Pseudo Tolerance

Our culture today has become overtly focused on tolerance. In a way tolerance has become king, in the sense that if we do anything whether in action or deed that is viewed as intolerant we are encouraged, or even forced to abandon that belief or action in the name of tolerance. The odd thing missing from all of this, is how intolerant such a forced tolerance has become.

In Colorado Springs a Ratio Christi Chapter has been told by the University of Colorado that they cannot force their officers to have a profession of religious faith in the name of tolerance or ‘non-discrimination’. Similarly, Intervarsity has been told a similar thing by Vanderbilt University[1]. In essence Universities are now telling religious organizations that they are allowed the benefits of being a recognized student organization so long as they have they accept all students even if a students goal is diametrically opposed to the organization. Keep in mind these organizations are not limiting students attending their organization if they have different views but simply does not allow them to be members or perhaps just not hold positions of leadership.

If these policies are applied equally across the board a group representing Black Lives matter, could not limit a member of the KKK to become their president. Muslim groups which believe Women should wear a Hijab could not limit a woman wearing a bikini to the meetings to become a member or officer. LGBT groups could not limit a someone of homophobic view from becoming an active or leading member of the group.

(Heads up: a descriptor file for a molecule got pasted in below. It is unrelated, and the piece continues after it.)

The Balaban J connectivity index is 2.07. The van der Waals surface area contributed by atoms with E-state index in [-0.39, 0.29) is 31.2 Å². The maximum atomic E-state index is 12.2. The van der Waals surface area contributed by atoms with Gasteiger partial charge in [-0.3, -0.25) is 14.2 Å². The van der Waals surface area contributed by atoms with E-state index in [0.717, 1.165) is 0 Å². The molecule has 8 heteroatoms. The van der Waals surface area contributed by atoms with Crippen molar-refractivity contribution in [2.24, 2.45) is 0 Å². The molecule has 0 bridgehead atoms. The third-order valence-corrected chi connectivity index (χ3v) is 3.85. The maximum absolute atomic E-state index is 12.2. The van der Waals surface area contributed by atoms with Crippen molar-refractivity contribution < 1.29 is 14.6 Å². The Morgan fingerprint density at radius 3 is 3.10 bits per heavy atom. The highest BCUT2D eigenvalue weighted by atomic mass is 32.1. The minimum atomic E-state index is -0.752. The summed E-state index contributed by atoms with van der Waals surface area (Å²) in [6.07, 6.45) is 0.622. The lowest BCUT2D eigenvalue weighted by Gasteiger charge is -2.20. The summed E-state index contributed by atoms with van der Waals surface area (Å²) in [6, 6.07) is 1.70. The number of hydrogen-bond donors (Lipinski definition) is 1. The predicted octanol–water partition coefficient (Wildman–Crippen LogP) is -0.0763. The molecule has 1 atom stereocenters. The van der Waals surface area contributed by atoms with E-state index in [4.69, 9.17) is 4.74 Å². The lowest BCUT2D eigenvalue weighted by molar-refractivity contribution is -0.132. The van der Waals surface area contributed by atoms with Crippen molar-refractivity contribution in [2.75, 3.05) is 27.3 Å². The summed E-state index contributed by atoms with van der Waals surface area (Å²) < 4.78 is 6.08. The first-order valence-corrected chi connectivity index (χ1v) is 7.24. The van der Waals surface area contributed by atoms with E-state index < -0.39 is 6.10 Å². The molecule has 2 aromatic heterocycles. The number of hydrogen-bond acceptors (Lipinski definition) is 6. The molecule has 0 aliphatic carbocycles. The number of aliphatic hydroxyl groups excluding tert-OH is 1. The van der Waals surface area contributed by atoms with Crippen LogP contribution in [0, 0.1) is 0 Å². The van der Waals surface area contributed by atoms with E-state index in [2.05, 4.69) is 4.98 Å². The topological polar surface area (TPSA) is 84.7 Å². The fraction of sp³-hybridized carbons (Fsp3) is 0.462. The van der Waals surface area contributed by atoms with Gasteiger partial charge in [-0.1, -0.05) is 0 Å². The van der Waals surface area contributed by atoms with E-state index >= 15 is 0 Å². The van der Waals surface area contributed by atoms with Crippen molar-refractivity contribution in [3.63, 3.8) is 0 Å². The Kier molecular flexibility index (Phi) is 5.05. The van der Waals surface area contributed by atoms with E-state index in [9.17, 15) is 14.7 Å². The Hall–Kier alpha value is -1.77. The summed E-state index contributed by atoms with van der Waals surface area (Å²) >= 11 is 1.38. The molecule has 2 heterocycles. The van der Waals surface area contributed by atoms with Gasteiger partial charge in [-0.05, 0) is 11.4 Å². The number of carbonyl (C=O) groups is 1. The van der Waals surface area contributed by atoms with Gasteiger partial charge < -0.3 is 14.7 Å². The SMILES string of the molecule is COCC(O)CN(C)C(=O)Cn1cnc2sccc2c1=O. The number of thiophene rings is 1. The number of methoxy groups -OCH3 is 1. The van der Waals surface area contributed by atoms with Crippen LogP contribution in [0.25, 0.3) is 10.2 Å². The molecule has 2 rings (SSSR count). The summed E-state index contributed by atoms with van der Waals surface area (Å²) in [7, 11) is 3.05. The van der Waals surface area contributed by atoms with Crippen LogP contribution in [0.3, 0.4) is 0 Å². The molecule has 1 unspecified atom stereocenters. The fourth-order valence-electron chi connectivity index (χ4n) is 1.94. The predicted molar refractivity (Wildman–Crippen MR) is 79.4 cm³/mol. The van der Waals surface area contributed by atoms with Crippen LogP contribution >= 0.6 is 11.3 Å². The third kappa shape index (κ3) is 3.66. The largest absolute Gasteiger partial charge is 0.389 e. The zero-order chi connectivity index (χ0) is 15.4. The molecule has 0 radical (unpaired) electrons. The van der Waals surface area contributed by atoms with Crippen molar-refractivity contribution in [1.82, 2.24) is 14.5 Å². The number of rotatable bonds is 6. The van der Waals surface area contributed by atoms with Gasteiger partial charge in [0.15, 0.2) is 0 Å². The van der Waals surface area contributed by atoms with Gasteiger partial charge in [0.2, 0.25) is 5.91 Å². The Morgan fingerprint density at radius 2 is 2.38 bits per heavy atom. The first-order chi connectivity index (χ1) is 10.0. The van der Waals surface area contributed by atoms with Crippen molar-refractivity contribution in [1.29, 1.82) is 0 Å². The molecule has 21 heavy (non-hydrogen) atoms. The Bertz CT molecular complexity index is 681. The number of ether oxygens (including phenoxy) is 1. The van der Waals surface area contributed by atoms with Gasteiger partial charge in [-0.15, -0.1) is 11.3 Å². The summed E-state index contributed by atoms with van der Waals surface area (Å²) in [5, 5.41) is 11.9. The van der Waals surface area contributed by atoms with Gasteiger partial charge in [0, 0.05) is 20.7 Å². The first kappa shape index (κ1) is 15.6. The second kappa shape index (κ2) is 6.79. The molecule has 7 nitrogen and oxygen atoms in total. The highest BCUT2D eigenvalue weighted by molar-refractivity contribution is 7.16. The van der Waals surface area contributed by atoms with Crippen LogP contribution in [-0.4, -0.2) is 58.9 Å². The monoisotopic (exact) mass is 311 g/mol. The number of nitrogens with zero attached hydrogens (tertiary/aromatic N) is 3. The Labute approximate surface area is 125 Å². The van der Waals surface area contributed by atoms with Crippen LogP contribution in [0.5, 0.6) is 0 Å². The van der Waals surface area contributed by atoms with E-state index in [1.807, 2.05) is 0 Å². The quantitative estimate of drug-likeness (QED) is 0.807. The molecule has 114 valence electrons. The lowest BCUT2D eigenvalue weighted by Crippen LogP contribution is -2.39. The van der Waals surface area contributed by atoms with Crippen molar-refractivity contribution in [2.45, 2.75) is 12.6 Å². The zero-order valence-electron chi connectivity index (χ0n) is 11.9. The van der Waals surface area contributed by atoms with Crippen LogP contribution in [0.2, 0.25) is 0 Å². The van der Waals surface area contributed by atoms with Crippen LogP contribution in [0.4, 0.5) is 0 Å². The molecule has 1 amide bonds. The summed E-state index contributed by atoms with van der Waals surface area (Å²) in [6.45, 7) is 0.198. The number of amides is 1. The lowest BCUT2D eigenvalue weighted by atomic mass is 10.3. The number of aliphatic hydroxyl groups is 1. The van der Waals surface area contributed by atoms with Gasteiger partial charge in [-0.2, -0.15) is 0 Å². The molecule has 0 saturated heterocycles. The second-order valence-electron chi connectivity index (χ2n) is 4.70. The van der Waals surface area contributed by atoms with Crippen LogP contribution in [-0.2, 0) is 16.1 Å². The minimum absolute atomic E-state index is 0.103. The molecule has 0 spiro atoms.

If Christian organizations like Intervarsity or Christian challenge can’t limit it’s leadership to the goals and beliefs of it’s organization neither can these organizations limit its leadership by the same merit. But this is absurd. Of course a group should be able to limit the leadership of it’s organization to fit the vision and mission that it has. I would not expect to be allowed to lead the Muslim organization on campus, and I shouldn’t. It isn’t intolerant to limit me in that. If the group limits me from attending meetings this may be another issue, but this isn’t what these issues are.

In the end tolerance is not tolerance outright but intolerance of those who believe differently. Even Colorado State University recently limited the Students for Life group from bringing in a pro-life speaker because the speaker did not agree with the majority of students views. Ironically, funds that are set aside for registered student organizations like Students for Life come from a diversity grant. If it is a diversity grant shouldn’t a speaker who is bringing a diverse rather than majority view on an issue be exactly the type of speaker that money is used for? Instead it seems the diversity grant isn’t to encourage and diversity of views but rather a support of the majority view and not the diverse.

Oddly enough this is what universities are saying ‘we are tolerant of everyone so long as they are tolerant of everyone, in that case we aren’t tolerant of them’. Sound like a double standard much?

Info on Intervarsity at Vanderbilt:

Info on Students for Life at CSU:



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